Egypt wins $ 8 bn Saudi and UAE aid, names PM

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Updated 17 July 2013

Egypt wins $ 8 bn Saudi and UAE aid, names PM

Egypt named an interim prime minister yesterday and Gulf states including Saudi Arabia poured in $ 8 billion in aid, as the biggest Arab nation sought ways out of a crisis after the army ousted the president last week. Interim head of state Adly Mansour announced a faster-than-expected timetable to hold elections in about six months. 
Hazem el-Beblawi, a liberal economist and former finance minister, was named interim prime minister. 
Former UN diplomat Mohamed ElBaradei was named deputy president for foreign affairs.
News quickly followed of $ 8 billion in grants, loans and fuel from Saudi Arabia and the UAE.
Saudi Arabia approved $ 5 billion in aid to Egypt and the UAE has offered $ 3 billion in desperately needed support for the economy .
The Saudi funds comprise a $ 2 billion central bank deposit, $ 2 billion in energy products, and $ 1 billion in cash, Finance Minister Ibrahim Al-Assaf said.
The UAE will make a $ 1 billion grant to Egypt and a $ 2 billion loan, state news agency WAM said. 
The $ 2 billion loan would take the form of an interest-free deposit with Egypt's central bank, WAM said.
"The UAE stands by Egypt and its people at this stage and trusts the choices of its people," WAM quoted National Security Adviser Sheikh Hazza bin Zayed as saying.
Sheikh Hazza and UAE Foreign Minister Sheikh Abdullah bin Zayed flew to Cairo in a demonstration of support.


Syrian pound plummets as new US sanctions loom

Updated 06 June 2020

Syrian pound plummets as new US sanctions loom

  • Syria is in the thick of an economic crisis compounded by a coronavirus lockdown and a dollar liquidity crunch in neighboring Lebanon
  • The UN food agency said any further depreciation risked increasing the cost of imported basic food items

BEIRUT: Syria’s pound hit record lows on the black market Saturday trading at over 2,300 to the dollar, less than a third of its official value, traders said, ahead of new US sanctions.
Three traders in Damascus told AFP by phone that the dollar bought more than 2,300 Syrian pounds for the first time, though the official exchange rate remained fixed at around 700 pounds to the greenback.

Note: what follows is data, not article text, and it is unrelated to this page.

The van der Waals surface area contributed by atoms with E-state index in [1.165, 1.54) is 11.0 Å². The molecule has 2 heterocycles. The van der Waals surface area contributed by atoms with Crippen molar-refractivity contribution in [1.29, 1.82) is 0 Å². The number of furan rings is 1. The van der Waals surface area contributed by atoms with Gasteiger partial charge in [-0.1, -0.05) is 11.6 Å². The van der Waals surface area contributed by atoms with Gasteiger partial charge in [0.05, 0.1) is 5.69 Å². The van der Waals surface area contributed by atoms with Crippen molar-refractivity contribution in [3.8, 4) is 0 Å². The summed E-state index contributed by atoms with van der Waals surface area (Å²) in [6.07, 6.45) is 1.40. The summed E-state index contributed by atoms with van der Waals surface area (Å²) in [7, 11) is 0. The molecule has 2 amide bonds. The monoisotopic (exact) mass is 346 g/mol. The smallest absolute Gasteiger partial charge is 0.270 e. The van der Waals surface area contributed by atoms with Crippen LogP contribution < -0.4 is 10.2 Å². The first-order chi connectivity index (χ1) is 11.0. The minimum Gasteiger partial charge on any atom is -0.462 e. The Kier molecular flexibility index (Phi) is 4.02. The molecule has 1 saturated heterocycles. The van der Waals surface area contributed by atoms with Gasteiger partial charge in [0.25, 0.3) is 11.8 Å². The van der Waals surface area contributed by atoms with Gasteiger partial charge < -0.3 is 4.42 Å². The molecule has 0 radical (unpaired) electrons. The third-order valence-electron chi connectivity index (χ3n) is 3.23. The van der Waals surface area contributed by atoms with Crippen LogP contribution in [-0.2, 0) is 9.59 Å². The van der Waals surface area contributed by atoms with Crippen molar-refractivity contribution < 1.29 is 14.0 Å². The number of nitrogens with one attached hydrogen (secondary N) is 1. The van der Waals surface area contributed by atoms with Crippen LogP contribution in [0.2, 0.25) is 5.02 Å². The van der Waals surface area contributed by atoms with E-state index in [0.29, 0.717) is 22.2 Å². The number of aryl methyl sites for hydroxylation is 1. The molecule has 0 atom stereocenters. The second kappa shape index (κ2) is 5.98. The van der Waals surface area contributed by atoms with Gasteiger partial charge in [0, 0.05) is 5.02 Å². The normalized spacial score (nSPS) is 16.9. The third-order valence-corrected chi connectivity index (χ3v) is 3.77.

After nine years of war, Syria is in the thick of an economic crisis compounded by a coronavirus lockdown and a dollar liquidity crunch in neighboring Lebanon.
Last month, the central bank warned it would clamp down on currency “manipulators.”
Analysts said concerns over the June 17 implementation of the US Caesar Act, which aims to sanction foreign persons who assist the Syrian government or help in post-war reconstruction, also contributed to the de fact devaluation.
Zaki Mehchy, a senior consulting fellow at Chatham House, said foreign companies — including from regime ally Russia — were already opting not to take any risks.
With money transactions requiring two to three weeks to implement, “today’s transactions will be paid after June 17,” he said.
Heiko Wimmen, Syria project director at the conflict tracker Crisis Group, said that with the act coming into force, “doing business with Syria will become even more difficult and risky.”
Both analysts said the fall from grace of top business tycoon Rami Makhlouf despite being a cousin of the president was also affecting confidence.
“The Makhlouf saga is spooking the rich,” Wimmen said.
After the Damascus government froze assets of the head of the country’s largest mobile phone operator and slapped a travel ban on him, the wealthy feel “nobody is safe,” he said.
They are thinking “you better get your assets and perhaps yourself out preparing for further shakedowns,” he said.
Mehchy said the impact of the pound’s decline and ensuing price hikes on Syrians would be “catastrophic.”
Most of Syria’s population lives in poverty, according to the United Nations, and food prices have doubled over the past year.
The UN food agency’s Jessica Lawson said any further depreciation risked increasing the cost of imported basic food items such as rice, pasta and lentils.
“These price increases risk pushing even more people into hunger, poverty and food insecurity as Syrians’ purchasing power continues to erode,” the World Food Programme spokeswoman said.
“Families may be forced to cut the quality and quantity of food they buy.”